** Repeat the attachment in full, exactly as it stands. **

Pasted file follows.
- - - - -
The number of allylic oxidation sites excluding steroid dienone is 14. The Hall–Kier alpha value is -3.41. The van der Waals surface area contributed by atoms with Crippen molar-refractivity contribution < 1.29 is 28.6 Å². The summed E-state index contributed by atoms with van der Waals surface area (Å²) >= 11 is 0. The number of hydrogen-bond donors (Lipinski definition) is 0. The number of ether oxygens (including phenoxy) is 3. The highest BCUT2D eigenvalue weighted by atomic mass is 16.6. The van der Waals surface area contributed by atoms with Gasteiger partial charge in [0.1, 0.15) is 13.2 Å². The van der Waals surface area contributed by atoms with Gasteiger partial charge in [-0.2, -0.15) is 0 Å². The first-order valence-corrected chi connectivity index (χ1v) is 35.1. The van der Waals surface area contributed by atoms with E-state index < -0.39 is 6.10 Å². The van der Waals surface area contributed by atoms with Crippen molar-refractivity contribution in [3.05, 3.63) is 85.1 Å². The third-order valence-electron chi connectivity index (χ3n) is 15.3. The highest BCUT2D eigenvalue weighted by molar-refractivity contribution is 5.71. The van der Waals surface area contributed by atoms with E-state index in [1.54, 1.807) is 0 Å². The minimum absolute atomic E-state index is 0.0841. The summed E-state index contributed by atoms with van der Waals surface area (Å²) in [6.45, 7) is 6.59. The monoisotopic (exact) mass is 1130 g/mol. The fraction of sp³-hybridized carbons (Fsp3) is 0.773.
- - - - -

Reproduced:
The number of allylic oxidation sites excluding steroid dienone is 14. The Hall–Kier alpha value is -3.41. The van der Waals surface area contributed by atoms with Crippen molar-refractivity contribution < 1.29 is 28.6 Å². The summed E-state index contributed by atoms with van der Waals surface area (Å²) >= 11 is 0. The number of hydrogen-bond donors (Lipinski definition) is 0. The number of ether oxygens (including phenoxy) is 3. The highest BCUT2D eigenvalue weighted by atomic mass is 16.6. The van der Waals surface area contributed by atoms with Gasteiger partial charge in [0.1, 0.15) is 13.2 Å². The van der Waals surface area contributed by atoms with Gasteiger partial charge in [-0.2, -0.15) is 0 Å². The first-order valence-corrected chi connectivity index (χ1v) is 35.1. The van der Waals surface area contributed by atoms with E-state index < -0.39 is 6.10 Å². The van der Waals surface area contributed by atoms with Crippen molar-refractivity contribution in [3.05, 3.63) is 85.1 Å². The third-order valence-electron chi connectivity index (χ3n) is 15.3. The highest BCUT2D eigenvalue weighted by molar-refractivity contribution is 5.71. The van der Waals surface area contributed by atoms with E-state index in [1.54, 1.807) is 0 Å². The minimum absolute atomic E-state index is 0.0841. The summed E-state index contributed by atoms with van der Waals surface area (Å²) in [6.45, 7) is 6.59. The monoisotopic (exact) mass is 1130 g/mol. The fraction of sp³-hybridized carbons (Fsp3) is 0.773.